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Training abortion doulas in Northern Ireland: lessons from a COVID-19 context
  1. Emma Campbell1,
  2. Naomi Connor1,
  3. Suzie Heaney2,
  4. Fiona Bloomer3
  1. 1 Alliance for Choice, Belfast, UK
  2. 2 School of Nursing and Midwifery, Queen's University Belfast, Belfast, UK
  3. 3 School of Applied Social and Policy Sciences, Ulster University, Coleraine, UK
  1. Correspondence to Dr Fiona Bloomer, Ulster University, Coleraine BT52 1SA, UK; fk.bloomer{at}

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Historically, societies have long-standing traditions of birth doulas, as lay persons who support the pregnant woman/person during the birthing process, with contemporary studies affirming their positive impact.1

In parallel, abortion doulas have held roles in assisting in abortion.2 The role centres on emotional and social support, with evidence of their impact increasing in the last decade.3–5 While some doulas operate within specific roles, a full-spectrum doula is involved in all reproductive health outcomes.3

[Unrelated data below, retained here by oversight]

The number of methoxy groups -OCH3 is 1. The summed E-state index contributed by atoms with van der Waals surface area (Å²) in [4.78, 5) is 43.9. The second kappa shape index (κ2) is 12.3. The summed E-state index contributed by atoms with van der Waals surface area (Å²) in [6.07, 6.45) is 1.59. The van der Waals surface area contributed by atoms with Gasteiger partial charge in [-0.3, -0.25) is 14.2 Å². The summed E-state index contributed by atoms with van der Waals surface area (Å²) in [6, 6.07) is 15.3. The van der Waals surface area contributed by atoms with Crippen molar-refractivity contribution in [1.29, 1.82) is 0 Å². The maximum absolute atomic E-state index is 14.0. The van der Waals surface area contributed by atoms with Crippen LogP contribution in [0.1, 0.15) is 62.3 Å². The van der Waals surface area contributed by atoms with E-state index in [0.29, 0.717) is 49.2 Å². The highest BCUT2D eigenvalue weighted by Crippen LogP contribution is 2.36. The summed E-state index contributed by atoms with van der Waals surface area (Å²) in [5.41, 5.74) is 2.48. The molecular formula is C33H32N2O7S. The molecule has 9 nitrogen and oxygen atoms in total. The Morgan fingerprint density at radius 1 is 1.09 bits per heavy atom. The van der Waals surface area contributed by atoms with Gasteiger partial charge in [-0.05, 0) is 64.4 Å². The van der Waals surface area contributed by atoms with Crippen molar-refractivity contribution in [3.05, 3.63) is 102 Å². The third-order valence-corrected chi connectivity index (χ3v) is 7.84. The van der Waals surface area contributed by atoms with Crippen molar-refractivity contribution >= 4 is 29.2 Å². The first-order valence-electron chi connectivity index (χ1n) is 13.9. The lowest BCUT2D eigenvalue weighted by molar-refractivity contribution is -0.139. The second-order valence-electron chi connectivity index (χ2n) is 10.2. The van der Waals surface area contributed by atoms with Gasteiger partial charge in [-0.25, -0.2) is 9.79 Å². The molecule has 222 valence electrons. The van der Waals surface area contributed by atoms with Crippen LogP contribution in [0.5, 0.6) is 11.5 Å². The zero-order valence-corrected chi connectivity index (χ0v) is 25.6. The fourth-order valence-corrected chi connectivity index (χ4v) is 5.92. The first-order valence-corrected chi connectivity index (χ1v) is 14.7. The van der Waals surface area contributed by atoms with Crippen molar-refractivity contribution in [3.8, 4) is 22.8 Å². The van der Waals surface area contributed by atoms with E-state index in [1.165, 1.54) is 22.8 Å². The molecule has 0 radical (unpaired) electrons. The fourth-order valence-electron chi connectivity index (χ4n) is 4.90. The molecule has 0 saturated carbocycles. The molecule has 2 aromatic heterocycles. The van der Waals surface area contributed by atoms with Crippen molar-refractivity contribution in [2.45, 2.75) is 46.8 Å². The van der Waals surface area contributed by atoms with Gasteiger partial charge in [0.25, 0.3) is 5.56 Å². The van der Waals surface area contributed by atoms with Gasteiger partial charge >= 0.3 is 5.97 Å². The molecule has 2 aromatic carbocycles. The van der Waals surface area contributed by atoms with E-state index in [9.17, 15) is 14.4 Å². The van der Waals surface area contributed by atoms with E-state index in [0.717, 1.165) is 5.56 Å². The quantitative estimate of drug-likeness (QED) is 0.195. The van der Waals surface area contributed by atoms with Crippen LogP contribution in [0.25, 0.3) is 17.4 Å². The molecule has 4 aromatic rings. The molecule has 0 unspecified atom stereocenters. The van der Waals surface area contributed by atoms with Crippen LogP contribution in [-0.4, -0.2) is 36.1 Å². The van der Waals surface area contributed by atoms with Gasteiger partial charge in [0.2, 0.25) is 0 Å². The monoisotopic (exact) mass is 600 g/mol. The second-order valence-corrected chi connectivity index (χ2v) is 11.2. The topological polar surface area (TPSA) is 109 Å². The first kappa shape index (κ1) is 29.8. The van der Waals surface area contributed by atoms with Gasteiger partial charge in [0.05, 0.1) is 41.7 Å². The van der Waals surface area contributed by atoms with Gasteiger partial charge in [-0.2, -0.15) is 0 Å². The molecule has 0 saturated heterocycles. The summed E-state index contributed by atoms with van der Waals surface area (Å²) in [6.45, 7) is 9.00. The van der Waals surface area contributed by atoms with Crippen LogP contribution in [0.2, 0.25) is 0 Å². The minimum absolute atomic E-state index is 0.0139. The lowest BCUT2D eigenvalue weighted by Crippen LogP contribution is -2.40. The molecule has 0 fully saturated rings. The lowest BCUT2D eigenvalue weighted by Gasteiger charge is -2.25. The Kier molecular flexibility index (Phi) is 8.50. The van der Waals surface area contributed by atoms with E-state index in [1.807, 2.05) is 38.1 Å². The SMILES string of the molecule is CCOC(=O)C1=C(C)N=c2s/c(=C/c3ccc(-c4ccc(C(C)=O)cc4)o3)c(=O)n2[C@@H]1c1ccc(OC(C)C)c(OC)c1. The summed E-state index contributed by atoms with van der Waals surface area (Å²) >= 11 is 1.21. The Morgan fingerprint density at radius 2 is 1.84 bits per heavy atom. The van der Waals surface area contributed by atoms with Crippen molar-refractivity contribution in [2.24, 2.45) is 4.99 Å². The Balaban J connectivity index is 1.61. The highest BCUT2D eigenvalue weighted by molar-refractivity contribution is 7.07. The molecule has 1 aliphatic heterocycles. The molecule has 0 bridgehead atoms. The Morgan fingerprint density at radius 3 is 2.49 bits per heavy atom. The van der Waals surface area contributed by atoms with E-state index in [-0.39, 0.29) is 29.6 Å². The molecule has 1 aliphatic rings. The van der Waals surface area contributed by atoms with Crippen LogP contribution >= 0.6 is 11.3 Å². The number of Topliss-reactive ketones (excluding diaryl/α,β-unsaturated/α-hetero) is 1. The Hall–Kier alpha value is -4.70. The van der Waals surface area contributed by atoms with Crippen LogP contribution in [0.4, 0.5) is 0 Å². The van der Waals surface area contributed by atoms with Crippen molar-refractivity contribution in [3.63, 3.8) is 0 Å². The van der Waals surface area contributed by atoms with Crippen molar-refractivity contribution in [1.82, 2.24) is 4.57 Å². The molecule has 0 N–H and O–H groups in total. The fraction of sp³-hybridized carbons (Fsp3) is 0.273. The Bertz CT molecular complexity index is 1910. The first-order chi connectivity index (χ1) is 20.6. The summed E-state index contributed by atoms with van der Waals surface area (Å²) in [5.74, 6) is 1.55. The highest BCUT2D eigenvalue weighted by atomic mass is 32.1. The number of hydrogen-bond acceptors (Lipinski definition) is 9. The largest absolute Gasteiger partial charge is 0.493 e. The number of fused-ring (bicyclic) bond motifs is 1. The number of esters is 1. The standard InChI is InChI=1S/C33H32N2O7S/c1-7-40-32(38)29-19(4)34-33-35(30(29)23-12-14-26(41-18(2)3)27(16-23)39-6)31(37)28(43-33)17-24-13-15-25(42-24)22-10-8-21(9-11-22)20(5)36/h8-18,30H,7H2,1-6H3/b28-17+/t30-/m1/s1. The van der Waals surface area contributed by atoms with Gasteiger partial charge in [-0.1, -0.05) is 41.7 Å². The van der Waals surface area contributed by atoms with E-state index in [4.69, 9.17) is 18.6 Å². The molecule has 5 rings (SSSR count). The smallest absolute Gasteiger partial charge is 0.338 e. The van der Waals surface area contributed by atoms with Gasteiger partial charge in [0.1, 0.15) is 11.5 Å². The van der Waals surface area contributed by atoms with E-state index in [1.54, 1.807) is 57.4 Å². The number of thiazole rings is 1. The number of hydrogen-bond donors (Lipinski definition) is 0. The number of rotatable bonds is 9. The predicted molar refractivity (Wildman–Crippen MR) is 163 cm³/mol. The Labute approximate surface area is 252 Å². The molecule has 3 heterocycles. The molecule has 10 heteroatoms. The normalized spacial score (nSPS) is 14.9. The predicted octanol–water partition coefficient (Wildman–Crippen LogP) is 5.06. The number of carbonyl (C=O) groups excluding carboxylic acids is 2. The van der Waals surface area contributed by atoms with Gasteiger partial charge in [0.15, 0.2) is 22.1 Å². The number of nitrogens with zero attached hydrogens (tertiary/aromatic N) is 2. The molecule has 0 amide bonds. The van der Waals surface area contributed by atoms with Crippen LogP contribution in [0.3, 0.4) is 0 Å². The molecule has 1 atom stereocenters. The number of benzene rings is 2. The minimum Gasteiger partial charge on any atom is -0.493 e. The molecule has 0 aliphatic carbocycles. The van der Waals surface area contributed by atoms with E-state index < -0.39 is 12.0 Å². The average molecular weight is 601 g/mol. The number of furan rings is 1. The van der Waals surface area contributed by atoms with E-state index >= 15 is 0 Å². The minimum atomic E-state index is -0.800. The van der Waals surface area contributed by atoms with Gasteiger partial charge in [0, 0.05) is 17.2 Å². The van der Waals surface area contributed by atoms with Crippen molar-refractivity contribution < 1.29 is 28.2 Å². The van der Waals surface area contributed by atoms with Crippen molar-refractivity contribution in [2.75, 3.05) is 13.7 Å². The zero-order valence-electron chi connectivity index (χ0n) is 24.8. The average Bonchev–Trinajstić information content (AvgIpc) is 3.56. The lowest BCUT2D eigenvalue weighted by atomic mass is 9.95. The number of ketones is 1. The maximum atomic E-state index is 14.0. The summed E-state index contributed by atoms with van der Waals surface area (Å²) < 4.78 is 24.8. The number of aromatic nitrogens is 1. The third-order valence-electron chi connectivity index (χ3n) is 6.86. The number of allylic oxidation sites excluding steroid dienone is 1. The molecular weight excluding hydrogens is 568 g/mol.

While the COVID-19 pandemic presented challenges for sexual and reproductive healthcare (SRH) broadly and in particular abortion services,6–8 it also presented opportunities including abortion doulas working alongside clinical services to complement and be integrated within SRH. In this article we set out the development of abortion doula training in Northern Ireland (NI), within the pandemic context.

As co-convenors of the activist organisation Alliance for Choice (AfC), two of the authors (NC and EC) have been supporting abortion seekers in NI for a combined total of 16 years, assisting approximately 700 abortion cases during this time. Providing this …

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  • Contributors EC and NC conceived and designed the programme. SH was a participant. FB provided research advice. All authors co-wrote the article.

  • Funding This study was funded by the Joseph Rowntree Reform Trust.

  • Competing interests None declared.

  • Patient and public involvement Patients and/or the public were involved in the design, or conduct, or reporting, or dissemination plans of this research.

  • Provenance and peer review Not commissioned; externally peer reviewed.